The study placed 24 kindergarten students in laboratory classrooms for six science lessons on topics that were unfamiliar to the students. Three lessons were taught in a heavily decorated classroom. Three lessons took place in a classroom without decorations. Although results showed the children learned in both environments, they reported more educational gains in the sparsely decorated classroom. In the undecorated room, children responded to test questions correctly about 55% of the time as opposed to 42% of the time in the decorated classroom.


Furthermore, the time students spent off-task was higher in the decorated classroom (38.6% of time spent off-task in the decorated room, 28.4% of time spent off-task in the undecorated room).


Although researchers do not suggest that teachers remove decorations from their classrooms, they believe more research needs to be done to understand the effect visual environment has on learning and attention.

You don’t have to be Hamlet to wax poetic on the wonders of sleep, but several new studies are giving us more insight into your nightly snooze. Although you may think sleep is just a way for your body to rest and recharge, the following researchers are showing that there is so much more to it.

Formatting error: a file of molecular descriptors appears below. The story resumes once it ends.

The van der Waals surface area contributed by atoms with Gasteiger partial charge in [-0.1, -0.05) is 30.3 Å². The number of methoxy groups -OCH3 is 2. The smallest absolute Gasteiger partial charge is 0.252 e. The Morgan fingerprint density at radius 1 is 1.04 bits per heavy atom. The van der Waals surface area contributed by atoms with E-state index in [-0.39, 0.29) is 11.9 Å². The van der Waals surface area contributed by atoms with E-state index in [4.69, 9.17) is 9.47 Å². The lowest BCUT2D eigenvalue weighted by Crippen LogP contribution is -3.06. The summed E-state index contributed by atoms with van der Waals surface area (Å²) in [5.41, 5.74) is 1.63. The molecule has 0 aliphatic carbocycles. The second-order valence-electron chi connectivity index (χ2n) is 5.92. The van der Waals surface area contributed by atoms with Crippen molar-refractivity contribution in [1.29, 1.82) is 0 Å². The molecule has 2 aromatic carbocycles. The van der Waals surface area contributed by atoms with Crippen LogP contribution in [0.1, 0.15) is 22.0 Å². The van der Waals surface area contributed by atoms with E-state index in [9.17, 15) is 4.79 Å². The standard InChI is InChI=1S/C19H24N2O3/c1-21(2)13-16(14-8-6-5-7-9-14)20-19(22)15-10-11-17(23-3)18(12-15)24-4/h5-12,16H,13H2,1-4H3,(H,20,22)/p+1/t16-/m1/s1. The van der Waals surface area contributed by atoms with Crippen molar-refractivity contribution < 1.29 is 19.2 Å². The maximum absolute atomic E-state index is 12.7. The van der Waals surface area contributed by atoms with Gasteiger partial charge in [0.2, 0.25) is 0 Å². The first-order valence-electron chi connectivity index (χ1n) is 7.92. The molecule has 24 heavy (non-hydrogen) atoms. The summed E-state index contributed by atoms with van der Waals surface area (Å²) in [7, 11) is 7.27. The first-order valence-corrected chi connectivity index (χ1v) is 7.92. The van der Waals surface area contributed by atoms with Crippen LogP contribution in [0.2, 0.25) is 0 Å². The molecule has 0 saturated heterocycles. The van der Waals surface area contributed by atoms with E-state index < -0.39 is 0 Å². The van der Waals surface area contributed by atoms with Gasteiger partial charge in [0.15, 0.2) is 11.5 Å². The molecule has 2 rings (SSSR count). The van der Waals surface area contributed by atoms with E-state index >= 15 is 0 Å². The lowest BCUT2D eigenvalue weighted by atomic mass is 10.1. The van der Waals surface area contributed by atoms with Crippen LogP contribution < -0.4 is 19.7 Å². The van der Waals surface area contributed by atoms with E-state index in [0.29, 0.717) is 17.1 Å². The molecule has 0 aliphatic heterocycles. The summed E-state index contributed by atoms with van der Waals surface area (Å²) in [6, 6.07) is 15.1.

Sleep deprivation may increase hunger

According to a presentation given at the American Heart Association’s annual conference, people tend to consume more calories on the day after they’ve had less sleep. Researcher Marie-Pierre St-Onge, PhD, found that women consumed, on average, 329 more calories when sleep deprived; men consumed 263 more. In addition to eating more calories, individuals also tended to consume foods with a higher fat and protein content than they did when they had adequate amounts of sleep. Though it may seem that participants were looking for quick sources of energy, if could also be that sleep impairs one’s ability to make healthy food choices.

Dreaming about a task may be beneficial to learning

Scientists are finding more evidence that dreaming about a particular task may be associated with better performance in that particular activity. Researchers are finding that dreaming is an essential part of understanding, organizing, and retaining the information we learn during the day. Harvard researchers found that college students who dreamt about a computer maze task they encountered during the day showed a tenfold improvement in their ability to navigate the maze than did those who did not dream about the maze.

Your social life may have an impact on your sleep schedule

Information collected at the University of Chicago found that people who report higher levels of loneliness also tend to report more sleep fragmentation. Those who feel more connected to others tend to get a better night’s sleep.